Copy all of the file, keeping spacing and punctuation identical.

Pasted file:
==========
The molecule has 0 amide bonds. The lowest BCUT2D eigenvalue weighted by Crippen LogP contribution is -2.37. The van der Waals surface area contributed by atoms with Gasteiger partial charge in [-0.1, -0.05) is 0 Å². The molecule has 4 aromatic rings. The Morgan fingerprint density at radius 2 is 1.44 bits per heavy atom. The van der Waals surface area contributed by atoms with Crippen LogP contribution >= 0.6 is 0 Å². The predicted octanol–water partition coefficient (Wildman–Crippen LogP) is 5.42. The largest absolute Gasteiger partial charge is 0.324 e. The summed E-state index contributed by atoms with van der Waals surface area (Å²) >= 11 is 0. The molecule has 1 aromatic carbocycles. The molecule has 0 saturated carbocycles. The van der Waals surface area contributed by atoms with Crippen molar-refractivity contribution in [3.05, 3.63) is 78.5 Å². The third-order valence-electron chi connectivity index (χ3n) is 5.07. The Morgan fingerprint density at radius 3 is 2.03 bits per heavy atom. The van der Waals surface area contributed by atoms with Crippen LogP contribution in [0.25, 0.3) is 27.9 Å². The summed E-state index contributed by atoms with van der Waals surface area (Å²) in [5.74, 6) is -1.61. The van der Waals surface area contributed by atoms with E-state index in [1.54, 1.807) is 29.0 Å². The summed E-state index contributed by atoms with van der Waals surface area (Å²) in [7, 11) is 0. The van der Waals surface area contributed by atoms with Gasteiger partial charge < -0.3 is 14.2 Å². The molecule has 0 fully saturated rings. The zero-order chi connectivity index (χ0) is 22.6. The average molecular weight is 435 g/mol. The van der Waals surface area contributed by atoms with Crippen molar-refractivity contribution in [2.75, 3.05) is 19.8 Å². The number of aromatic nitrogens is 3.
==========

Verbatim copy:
The molecule has 0 amide bonds. The lowest BCUT2D eigenvalue weighted by Crippen LogP contribution is -2.37. The van der Waals surface area contributed by atoms with Gasteiger partial charge in [-0.1, -0.05) is 0 Å². The molecule has 4 aromatic rings. The Morgan fingerprint density at radius 2 is 1.44 bits per heavy atom. The van der Waals surface area contributed by atoms with Crippen LogP contribution >= 0.6 is 0 Å². The predicted octanol–water partition coefficient (Wildman–Crippen LogP) is 5.42. The largest absolute Gasteiger partial charge is 0.324 e. The summed E-state index contributed by atoms with van der Waals surface area (Å²) >= 11 is 0. The molecule has 1 aromatic carbocycles. The molecule has 0 saturated carbocycles. The van der Waals surface area contributed by atoms with Crippen molar-refractivity contribution in [3.05, 3.63) is 78.5 Å². The third-order valence-electron chi connectivity index (χ3n) is 5.07. The Morgan fingerprint density at radius 3 is 2.03 bits per heavy atom. The van der Waals surface area contributed by atoms with Crippen LogP contribution in [0.25, 0.3) is 27.9 Å². The summed E-state index contributed by atoms with van der Waals surface area (Å²) in [5.74, 6) is -1.61. The van der Waals surface area contributed by atoms with E-state index in [1.54, 1.807) is 29.0 Å². The summed E-state index contributed by atoms with van der Waals surface area (Å²) in [7, 11) is 0. The van der Waals surface area contributed by atoms with Gasteiger partial charge < -0.3 is 14.2 Å². The molecule has 0 fully saturated rings. The zero-order chi connectivity index (χ0) is 22.6. The average molecular weight is 435 g/mol. The van der Waals surface area contributed by atoms with Crippen molar-refractivity contribution in [2.75, 3.05) is 19.8 Å². The number of aromatic nitrogens is 3.